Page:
The importance of the customer experience (CX) has never been more paramount, with a recent PWC report finding that 32% of users will walk away from a brand they love, following a single negative experience. And the importance of good CX isn’t just important to customers and prospects; it’s important to big search engines like Google, who are increasingly rewarding brands that deliver exceptional site experiences with a better SEO ranking. But what does it take to deliver a great experience? And how can we ensure we’re continually measuring, maintaining, and maximizing our own customer experience, which in turns drives results for brands?
We believe it’s critical to bring together three distinct disciplines to maximise the value you can get from your website, and to make the user journey as simple as possible.
Digital Analytics + SEO + Web Experimentation = CONVERSION ENGINE
By employing Digital Analytics to understand, SEO to diagnose and start to fix, and Experimentation to validate hypotheses and learn, we can deliver a better Experience (UX). And a better UX yields greater engagement, higher conversions, greater satisfaction and an increased likelihood of seeing that customer again. In short, getting this right, we believe we can be a conversion engine for brands.
We have identified three components:
1. Digital Analytics
The bedrock of understanding – this is where we can start to understand things like:
- What are the different user journeys on this site? What's the best place to land people? Where do they tend to go next? What pages don’t perform as a landing page?
- How far down your landing pages are your visitors scrolling? Are they even reaching the content you want them to see?
- Are visitors interacting with key assets on your pages, whether that's video, downloads, scrolling through images or clicking on things like size guide? Does it help your conversion rate if they do?
- How do users flow through your checkout or sign-up process? Are there changes you can make to improve it?
- What are users telling us they can’t find, or want more information on?
To deliver this, we’re bringing together web and product analytics tools, session replay and heatmapping tools and survey insights to build that deep understanding of what customers are doing, not doing, and struggling with.
This continues the diagnostics from digital analytics, looking at things from more of a technical perspective, and an on-page experience to inform:
- How quick is the website and are key pages loading? What can we do to improve this metric?
- How mobile-friendly is the user experience? Are we designing assets to be mobile-first?
- Are we nailing the fundamentals that mean search engines recognise the site as best-in-class – using HTTPS, fixing broken links or identifying and resolving crawl errors?
But SEO is where we can also start to take action by ensuring page titles, headings and images are optimized from both a user experience and a search engine perspective. From a user perspective, we’re looking to make sure content is readable, accessible and content is organised in a logical, structured way. To appease the search engine overlords, we’re looking at optimising images, adding meta tags and ensuring those basics are in place to maximise findability.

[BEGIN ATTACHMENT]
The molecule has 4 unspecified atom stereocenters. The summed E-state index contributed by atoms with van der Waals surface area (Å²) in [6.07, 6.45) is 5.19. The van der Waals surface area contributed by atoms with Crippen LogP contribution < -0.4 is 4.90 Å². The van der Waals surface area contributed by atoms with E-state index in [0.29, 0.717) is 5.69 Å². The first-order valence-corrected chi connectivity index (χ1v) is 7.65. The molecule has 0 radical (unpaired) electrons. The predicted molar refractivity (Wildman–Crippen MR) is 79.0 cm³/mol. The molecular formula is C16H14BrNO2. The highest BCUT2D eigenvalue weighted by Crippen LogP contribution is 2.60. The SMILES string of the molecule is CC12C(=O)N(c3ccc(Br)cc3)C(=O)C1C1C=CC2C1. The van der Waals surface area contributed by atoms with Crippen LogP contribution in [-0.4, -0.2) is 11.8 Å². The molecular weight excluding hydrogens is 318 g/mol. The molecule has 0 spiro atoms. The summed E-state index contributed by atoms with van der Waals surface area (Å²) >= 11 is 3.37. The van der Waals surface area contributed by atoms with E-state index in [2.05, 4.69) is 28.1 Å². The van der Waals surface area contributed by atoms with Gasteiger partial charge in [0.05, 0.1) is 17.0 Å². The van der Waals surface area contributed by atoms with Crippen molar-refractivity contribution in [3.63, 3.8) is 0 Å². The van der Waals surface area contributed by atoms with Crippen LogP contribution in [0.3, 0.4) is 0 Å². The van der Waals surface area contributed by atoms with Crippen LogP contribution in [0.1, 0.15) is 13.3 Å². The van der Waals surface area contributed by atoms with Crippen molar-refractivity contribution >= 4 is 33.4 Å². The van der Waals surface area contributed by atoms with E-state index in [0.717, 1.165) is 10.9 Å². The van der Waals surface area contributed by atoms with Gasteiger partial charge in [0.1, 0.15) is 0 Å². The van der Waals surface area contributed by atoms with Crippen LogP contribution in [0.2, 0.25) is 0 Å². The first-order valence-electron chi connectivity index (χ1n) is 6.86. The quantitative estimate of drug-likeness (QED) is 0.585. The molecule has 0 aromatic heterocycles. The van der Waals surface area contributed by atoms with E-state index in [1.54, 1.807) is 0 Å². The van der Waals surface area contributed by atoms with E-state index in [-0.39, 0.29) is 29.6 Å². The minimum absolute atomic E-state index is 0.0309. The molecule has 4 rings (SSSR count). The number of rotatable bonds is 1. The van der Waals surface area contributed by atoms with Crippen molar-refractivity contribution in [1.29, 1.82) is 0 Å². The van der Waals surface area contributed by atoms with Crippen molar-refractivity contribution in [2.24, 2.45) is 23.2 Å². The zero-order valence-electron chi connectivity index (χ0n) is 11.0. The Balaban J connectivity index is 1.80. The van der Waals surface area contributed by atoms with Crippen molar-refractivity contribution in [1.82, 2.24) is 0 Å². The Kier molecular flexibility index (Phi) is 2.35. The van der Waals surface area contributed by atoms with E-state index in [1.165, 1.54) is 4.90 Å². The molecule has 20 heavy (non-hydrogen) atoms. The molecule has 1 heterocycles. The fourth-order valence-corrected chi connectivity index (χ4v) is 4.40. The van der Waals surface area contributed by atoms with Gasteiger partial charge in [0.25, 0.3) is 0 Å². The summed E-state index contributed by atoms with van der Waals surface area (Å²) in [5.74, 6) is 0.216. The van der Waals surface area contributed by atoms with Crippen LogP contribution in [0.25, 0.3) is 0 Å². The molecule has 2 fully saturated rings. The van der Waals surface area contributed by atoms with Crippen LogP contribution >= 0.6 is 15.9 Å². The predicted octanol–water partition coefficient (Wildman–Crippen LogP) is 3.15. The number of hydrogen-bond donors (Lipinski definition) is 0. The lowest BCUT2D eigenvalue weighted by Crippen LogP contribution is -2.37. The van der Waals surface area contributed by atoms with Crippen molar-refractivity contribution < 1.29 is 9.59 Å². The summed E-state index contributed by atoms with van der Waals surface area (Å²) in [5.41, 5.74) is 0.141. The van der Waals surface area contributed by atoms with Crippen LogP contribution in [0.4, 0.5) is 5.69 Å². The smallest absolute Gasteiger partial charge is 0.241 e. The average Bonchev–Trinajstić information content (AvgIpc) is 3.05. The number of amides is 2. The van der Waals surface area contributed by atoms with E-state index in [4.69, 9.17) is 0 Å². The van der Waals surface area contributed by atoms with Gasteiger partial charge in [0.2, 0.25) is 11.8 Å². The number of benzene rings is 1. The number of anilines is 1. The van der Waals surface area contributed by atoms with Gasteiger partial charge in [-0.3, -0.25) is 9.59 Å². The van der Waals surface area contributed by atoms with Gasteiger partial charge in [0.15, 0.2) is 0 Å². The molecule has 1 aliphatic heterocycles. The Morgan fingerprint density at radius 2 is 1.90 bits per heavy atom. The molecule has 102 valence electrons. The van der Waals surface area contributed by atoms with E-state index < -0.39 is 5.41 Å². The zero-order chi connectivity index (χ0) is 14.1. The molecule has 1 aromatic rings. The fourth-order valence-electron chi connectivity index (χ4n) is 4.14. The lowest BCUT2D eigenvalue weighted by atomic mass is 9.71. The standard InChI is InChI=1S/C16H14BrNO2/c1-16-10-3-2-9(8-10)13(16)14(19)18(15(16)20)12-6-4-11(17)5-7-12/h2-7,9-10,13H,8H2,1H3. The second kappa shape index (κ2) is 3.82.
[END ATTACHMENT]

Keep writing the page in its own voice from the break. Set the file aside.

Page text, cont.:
3. Website Experimentation
And experimentation is where we turn those insights and recommendations into value. We hypothesise what a better customer experience looks like (based on the feedback we’ve collected) and test those hypotheses. Experimentation allows us to:
- Ensure the user journey is smoother, by testing different variations of content and design based on insights from digital analytics.
- Make the SEO changes in a structured way, to ensure that pleasing search engines, doesn’t ruin user experience. There’s no point in changing a host of headers and titles if users who end up at the page find the experience more confusing and don’t engage.
- Maximise connectivity between channels. Too many organisations miss a massive opportunity around symmetrical messaging. Due to the power of tools like Webtrends Optimize, we can target experiments based on the presence of a value in a URL, for example campaign tagging. This means one landing page can look different to organic, PPC and email traffic, based on the call to action and messaging we’ve used.
- Most of all, experimentation helps us to learn. And those learnings can be used in a variety of channels, especially those which are harder to test. For example, optimizing the on-page experience to maximise SEO ranking will often mean changing titles and sub-titles (i.e., explaining what you do). By AB testing these, you will get a read on what’s most effective, and they can be used in harder to test places like billboards, bus stops or leaflets.
Building Lasting Bonds with Customers
As the CIO of Dell is getting ever-more famous for saying: “the customer experience is the new battleground”. Make sure you’ve got, not just the best tools in your armoury, but ensure that they are being used together to drive a result that is greater than the sum of their parts. I could probably squeeze a cheesy analogy in here – maybe something do with an omelette and ingredients? – but no, no I won’t.
We’d love to chat to organisations who are keen to deliver a greater experience, better returns from their website and are keen to find the synergies between their capabilities.